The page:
One of the first bands I was into was Yes (which is why I know a thing or two about Alan White). One could easily find most of their oeuvre in the cut-out bins, so I had all of Yes’s early albums by the time I was 15 — even this one. But soon, punk rock and post-punk reared their shaggy heads. I quickly jettisoned Yes, prog-rock, and anything resembling those to the dustbin.
So, I never really got into Vangelis. The pomposity of it all — I filed him alongside the Rick Wakemans and Keith Emersons of the world. My synth heroes were rarely photographed in front of banks of gear, whether Cabaret Voltaire, Chris Carter, or the more humble practitioners regularly featured in Keyboard Magazine, like Suzanne Ciani. Of course, I dug the music in Blade Runner, but I was just into Blade Runner. Though I watched it multiple times, I only saw it via VHS or DVD on television at home. I considered every part of it satisfying as a whole.
In 2007, Blade Runner: The Final Cut was released on the film’s 25th anniversary. This version wasn’t just another ‘director’s cut’ treatment — the visuals and sound were fully remastered, with the latter updated for theaters with surround sound. At the time of its theater run, I was in Los Angeles, staying with a friend and looking for something to do on a lazy afternoon. My friend told me that a cinema within walking distance of his place was one of the ‘test theaters’ used by the film’s technical team to fine-tune this new Blade Runner version. The movie was playing on that particular screen, and, as the film’s techies optimized the ‘remaster’ in that very theater, this would be one of the best settings in the world to see this latest Blade Runner.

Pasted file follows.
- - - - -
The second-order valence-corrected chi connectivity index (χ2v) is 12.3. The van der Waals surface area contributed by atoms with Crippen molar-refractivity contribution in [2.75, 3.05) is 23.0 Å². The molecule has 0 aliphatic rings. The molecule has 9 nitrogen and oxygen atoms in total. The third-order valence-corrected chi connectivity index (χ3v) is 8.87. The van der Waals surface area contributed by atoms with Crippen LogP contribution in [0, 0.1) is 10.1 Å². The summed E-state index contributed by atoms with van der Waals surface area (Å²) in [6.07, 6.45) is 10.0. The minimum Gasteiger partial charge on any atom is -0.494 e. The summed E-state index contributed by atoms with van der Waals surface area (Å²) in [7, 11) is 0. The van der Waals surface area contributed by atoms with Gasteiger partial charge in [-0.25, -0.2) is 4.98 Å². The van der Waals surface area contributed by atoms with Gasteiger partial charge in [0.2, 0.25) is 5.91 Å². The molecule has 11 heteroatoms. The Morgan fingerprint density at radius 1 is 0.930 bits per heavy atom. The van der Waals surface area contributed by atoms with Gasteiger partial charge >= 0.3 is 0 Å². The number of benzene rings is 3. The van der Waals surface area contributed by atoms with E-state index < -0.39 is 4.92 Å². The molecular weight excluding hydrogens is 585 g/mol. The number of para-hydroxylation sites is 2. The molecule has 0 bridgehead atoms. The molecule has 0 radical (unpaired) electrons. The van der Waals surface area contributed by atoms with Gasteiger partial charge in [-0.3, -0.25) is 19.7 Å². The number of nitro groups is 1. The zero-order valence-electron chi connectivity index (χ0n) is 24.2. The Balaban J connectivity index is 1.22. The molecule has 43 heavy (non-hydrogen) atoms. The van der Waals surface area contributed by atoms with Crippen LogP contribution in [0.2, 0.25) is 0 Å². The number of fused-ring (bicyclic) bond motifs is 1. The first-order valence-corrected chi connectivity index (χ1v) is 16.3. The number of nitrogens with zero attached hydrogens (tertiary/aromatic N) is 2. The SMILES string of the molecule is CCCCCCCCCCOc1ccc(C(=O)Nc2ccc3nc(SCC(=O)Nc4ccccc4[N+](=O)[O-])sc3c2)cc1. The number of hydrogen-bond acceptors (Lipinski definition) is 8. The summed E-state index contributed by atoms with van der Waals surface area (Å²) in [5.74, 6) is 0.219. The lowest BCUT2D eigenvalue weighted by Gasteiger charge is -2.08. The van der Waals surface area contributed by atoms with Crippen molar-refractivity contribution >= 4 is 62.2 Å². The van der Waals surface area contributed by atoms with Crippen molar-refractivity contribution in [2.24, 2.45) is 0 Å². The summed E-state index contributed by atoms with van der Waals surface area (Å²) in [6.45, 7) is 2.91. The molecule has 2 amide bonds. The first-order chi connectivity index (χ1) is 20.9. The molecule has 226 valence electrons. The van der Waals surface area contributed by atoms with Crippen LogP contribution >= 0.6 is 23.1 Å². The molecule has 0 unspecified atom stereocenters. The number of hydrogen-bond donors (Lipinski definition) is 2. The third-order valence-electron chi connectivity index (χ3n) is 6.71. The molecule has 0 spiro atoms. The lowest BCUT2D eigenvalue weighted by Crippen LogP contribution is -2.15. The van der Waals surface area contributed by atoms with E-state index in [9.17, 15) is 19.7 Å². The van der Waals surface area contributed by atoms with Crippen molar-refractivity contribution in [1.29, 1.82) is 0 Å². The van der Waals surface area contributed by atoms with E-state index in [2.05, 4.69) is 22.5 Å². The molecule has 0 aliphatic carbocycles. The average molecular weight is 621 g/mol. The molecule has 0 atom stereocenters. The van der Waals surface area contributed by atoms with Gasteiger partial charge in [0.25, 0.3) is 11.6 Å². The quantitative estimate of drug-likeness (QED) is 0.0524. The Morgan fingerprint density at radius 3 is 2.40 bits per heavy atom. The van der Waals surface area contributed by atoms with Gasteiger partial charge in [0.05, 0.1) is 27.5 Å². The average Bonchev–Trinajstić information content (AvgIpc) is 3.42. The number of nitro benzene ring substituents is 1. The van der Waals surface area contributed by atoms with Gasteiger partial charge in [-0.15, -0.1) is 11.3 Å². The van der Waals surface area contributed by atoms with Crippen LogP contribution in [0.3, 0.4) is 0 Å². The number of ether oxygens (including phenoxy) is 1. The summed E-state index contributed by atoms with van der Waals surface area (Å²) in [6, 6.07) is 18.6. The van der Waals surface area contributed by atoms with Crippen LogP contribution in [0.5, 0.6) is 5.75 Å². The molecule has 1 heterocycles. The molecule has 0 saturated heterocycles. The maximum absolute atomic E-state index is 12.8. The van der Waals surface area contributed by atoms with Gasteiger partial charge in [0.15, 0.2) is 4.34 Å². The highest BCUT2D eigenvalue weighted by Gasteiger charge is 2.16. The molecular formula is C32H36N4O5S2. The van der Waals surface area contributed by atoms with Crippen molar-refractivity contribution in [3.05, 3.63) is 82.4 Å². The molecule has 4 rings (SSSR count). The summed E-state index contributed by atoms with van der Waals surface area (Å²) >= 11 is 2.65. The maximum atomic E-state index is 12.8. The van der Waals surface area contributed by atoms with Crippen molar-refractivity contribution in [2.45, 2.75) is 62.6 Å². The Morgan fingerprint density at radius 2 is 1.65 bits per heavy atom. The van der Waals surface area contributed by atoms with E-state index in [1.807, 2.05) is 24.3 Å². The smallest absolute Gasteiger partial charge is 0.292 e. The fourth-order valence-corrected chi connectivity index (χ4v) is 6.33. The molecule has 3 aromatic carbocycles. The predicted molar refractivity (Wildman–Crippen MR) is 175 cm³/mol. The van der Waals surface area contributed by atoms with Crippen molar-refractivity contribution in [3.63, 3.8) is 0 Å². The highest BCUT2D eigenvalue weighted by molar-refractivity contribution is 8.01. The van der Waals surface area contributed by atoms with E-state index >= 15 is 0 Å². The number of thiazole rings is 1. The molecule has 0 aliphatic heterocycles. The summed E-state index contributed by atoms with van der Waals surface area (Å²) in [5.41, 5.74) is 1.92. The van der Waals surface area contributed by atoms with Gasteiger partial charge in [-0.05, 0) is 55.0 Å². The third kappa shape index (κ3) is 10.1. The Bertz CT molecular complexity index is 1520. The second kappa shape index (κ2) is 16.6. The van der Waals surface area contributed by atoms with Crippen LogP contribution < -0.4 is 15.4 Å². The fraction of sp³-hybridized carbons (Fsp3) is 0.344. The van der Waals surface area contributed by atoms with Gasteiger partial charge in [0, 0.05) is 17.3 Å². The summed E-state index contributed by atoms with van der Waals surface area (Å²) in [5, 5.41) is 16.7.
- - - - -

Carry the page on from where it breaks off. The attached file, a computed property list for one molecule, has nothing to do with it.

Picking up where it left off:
I walked down to the cinema. It was the middle of the afternoon on a weekday, and there weren’t many people there. I was able to get the coveted center-but-several-rows-from-the-screen seat. No one sat near me, and, with no snacks to distract me or drinks to inspire a restroom break, I settled in for my first time seeing Blade Runner on the big screen.
The first thing to hit was the opening shot of the city at night, accompanied by that identifiable ‘boom’ sound.1which, btw, I sampled and used repeatedly throughout this track The city and all its lights looked incredible, so clear and gorgeous. I was immediately overwhelmed. But then here comes Vangelis. The plaintive opening theme eases in, and I hear it all around me. The high melodic line seems to float around the theater. The music is so crisp, vibrant, and alive — I’m finally comprehending the accomplishment of Vangelis’s score.
The sum of Blade Runner’s parts does combine into something magical, a synergy that doesn’t often happen in collective art. And it’s no surprise to learn that Vangelis composed the music specifically for the visuals and only in service of what was on screen. As he’s quoted as saying, “My music does not try to evoke emotions like joy, love, or pain from the audience. It just goes with the image, because I work in the moment.”
Of course, Vangelis recently passed away. Thinking about what I missed, I’m planning a deep dive and give a try to some classic Vangelis music that I once dismissed (without hearing, I’ll add). If you’re in the same boat, a good starting place is this memorial and career overview from Alexis Petridis.